Elves has been a mainstay of Legacy for a long time now and has largely maintained the same core for almost a decade now. However, over the past few months, Elves players have been diligently testing the archetype and tuning a version that steps away from almost all of the traditional elements of the archetype. This deck, which I call Fiend Artisan Elves, has been putting up some great results recently and is well-positioned in this metagame. Recently, Magic Online player Testacular (Curran Delahanty) put up a solid Top 16 finish in the Legacy Challenge and this seemed like as good of a time as any to cover the archetype.
This deck looks quite different from the Elves decks most people are used to so let’s jump right in and take a look at why you might build you deck in this way.
Legacy Fiend Artisan Elves by Curran Delahanty
Unlike traditional Elves decks, this is primarily a midrange toolbox deck that shares more similarities to a deck like Maverick. While this deck does have a small combo element in Natural Order, you will mostly spend time playing to the board with reasonably sized creatures and threaten your opponents with the ability to search up just about any threat at any time. This will leave opponents struggling to keep up as you begin to overwhelm them. Part of the reason this works is because of the power of Gaea’s Cradle, which this deck finds more often than other Elves decks due to Elvish Reclaimer. The boost of mana provided by Cradle will bury your opponents in short order and provide you with enough of an advantage that you can easily take over the game and threaten to kill your opponent.
Let’s start with the most unique (and arguably most defining) card of this version. Fiend Artisan is an awesome card in this deck. It doesn’t take much work to be a massive threat by itself, which provides this deck with a two-mana threat that can easily outscale your opponent’s pressure. The fact that it dodges Lightning Bolt a decent amount of the time makes it really annoying to interact with. On top of that, it threatens to start finding more copies of itself or any of the key threats from the toolbox, which will quickly make your opponent’s life difficult. While this particular build of the deck has a fairly modest toolbox, you can go pretty deep with it, which makes this deck problematic to play against.
Like Fiend Artisan, Elvish Reclaimer is another marquis card of this version. Reclaimer not only significantly increases the consistency of finding Gaea’s Cradle, the most powerful card in the deck, but having access to a small toolbox will really help answer some of the issues you might face. On top of that, Reclaimer becoming a 3/4 makes it a fairly impactful threat and this can leave opponents falling behind early and give you the opportunity to capitalize on your early pressure.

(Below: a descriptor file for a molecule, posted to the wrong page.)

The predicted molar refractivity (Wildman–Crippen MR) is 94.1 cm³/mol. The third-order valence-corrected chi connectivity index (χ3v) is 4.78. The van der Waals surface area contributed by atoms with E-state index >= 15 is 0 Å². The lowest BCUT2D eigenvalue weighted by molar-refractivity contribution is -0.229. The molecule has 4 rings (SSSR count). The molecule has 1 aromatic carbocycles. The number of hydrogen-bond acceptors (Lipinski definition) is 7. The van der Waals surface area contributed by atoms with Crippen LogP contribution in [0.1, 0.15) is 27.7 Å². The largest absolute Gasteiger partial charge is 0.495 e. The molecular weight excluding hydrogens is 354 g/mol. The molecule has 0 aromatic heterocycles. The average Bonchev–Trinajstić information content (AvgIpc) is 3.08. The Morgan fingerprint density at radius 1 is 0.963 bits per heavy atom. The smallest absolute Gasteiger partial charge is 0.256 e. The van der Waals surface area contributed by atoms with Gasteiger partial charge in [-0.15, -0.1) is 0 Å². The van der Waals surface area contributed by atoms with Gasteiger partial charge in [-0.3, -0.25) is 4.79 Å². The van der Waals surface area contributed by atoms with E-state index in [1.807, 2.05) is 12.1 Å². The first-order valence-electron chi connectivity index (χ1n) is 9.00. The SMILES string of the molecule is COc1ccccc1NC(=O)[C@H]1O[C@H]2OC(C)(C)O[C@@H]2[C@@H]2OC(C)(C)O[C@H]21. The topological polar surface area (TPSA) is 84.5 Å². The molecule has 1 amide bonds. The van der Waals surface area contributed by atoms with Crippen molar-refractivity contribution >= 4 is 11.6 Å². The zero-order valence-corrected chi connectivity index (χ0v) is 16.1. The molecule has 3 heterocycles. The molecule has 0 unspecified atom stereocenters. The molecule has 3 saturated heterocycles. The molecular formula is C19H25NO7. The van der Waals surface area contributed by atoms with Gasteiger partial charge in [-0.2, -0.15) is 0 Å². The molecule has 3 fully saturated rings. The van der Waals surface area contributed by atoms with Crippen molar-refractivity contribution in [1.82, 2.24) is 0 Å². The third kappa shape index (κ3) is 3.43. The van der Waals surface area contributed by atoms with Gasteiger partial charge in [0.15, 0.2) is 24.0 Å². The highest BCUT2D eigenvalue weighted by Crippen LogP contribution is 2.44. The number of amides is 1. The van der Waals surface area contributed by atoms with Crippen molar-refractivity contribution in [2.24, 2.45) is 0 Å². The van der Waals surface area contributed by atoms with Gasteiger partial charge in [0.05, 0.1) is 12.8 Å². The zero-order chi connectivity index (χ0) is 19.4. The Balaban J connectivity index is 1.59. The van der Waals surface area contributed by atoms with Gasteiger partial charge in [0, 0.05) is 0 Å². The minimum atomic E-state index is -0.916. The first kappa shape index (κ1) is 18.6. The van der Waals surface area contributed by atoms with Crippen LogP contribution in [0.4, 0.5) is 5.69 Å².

There aren’t that many decks that can take advantage of Once Upon a Time, but Elves is the perfect shell for it. Having it in your opening hand significantly increases the deck’s consistency. Since this deck is both a creature-based and land-based toolbox deck, being able to find both your key elements, such as Cradle or Artisan, your singletons, such as Endurance or Bog, or even the pieces that allow you to function early, such as Llanowar Elves or Forest, makes this a great inclusion here. This deck also tends to have enough mana in play to off-set the two-mana cost later in the game, which makes it function like a faux-Green Sun’s Zenith, which is also pretty nice.
Allosaurus Shepherd is certainly one of the most powerful Elves printed in recent years and can really make the lives of opponents that rely on countermagic very difficult. This deck doesn’t lean into the full four copies because it actually doesn’t play that many Elves, so the pump ability is not quite as impactful as it is in Combo Elves. Still, it does have a meaningful impact on the game and it can easily help you end the game against any Force of Will player.
Grist is perfectly suited for this deck. It’s a resilient threat by itself, it can be found with any creature tutor and it can answer just about any creature that might show up. Being three mana means that you might be liable to flood on them if you play too many of them, so two copies is a really solid compromise.